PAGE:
The theft of Albert Einstein's brain, an experimental surgery that leaves the patient trapped in a state of perpetual immediacy for 55 years, a form of amnesia that erases the distinction between reality and fantasy — these curious incidents from the annals of medical science may seem unlikely narrative bedfellows. They're intricately connected, however, in the inspired West Coast premiere of "Incognito," British playwright Nick Payne's ingeniously heady drama at Ventura's Rubicon Theatre.
As the title suggests, "Incognito" is a play about concealed identity, though here the mystery lies in the very concept of a stable, knowable self. With a cerebral approach similar to Payne's "Constellations" at the Geffen Playhouse this summer, "Incognito" explores aspects of human consciousness — in particular, genius, memory and imagination — as they relate to the science of neurophysiology. That makes "Incognito" one of the brain-iest plays to come along in some time.
"Incognito" challenges four actors to portray 21 characters whose nonlinear stories are scrambled into short segments that bounce around in time and place — a structure more akin to free associative neural networks. In keeping with Payne's deliberately minimal just-people-in-a-room staging style, director Katharine Farmer and her cast admirably differentiate the various characters with little more than lightning shifts in accent, posture and demeanor.
Performance clarity notwithstanding, Payne is not given to hand-holding an audience. Amid the potentially bewildering tangle of emotional tides and intellectual meditations that flow through the quick succession of scenes, the audience must keep in mind the three primary story lines that tie the piece together.
The first narrative thread, loosely historical, focuses on Thomas Harvey (Joseph Fuqua), a sad-sack pathologist who performs the autopsy on Einstein and drives home that night with the late professor's brain in the trunk of his car. Score!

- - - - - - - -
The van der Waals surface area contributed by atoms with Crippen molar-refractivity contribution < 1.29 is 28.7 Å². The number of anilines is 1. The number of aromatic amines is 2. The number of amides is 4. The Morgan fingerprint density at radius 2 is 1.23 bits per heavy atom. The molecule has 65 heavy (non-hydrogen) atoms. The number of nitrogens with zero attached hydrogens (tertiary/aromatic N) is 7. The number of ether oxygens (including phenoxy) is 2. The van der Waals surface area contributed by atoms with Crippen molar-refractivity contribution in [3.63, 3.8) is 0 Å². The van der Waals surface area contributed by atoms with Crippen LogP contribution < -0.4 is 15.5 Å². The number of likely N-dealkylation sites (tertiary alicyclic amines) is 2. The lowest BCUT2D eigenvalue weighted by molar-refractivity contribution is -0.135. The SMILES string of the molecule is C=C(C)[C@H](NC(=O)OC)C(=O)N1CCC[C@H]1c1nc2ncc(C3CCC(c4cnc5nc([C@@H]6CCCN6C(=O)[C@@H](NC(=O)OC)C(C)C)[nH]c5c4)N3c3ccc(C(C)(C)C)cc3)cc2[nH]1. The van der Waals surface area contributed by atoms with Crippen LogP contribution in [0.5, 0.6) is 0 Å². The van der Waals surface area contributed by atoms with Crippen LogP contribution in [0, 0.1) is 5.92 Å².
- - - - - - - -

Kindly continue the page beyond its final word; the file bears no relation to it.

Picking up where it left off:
Alas, Harvey's hope that dissecting the organ would yield insight into the physiology of genius ends in failure. Einstein's brain proves perfectly ordinary, and the same lack of success follows in Harvey's personal life.
The second foundational story line, also adapted from actual events, provides the emotional heart of the play. A new brain operation intended to cure 27-year-old Henry Molaison's epileptic seizures also destroys his ability to transfer information from short-term to long-term memory, and Henry (Mark Jacobson) spends the rest of his institutionalized life unable to retain experiences for more than a few seconds. In a heartbreaking cycle of repetition, his loving wife (Claire Adams) tries with increasing desperation to communicate with her childlike spouse.
The fictional third narrative pillar concerns a cynical, self-destructive divorced neuropsychologist (Betsy Zajko) whose love affair with a younger female lawyer (Adams) is undercut by a lack of honesty. The romance is well-played, but two separate pathology subplots involving confabulation and amnesia unnecessarily muddle the story. Combining them might have served the same dramatic purpose. Payne would likely resist any streamlining that might make life easier for the hard-working brain of the humble viewer, but at least the dazzling conceptual juggling act rewards the strict attention it demands, peeling away layers of intellectual abstraction to discover unexpected beauty and wonder.
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Where: Rubicon Theatre, 1006 E. Main St., Ventura
When: 2 and 7 p.m. Wednesdays (with talkbacks at evening shows), 8 p.m. Thursdays and Fridays, 2 and 8 p.m. Saturdays, 2 p.m. Sundays; ends Oct. 1
Info: (805) 667-2900 or www.rubicontheatre.org
Running time: 1 hour, 25 minutes
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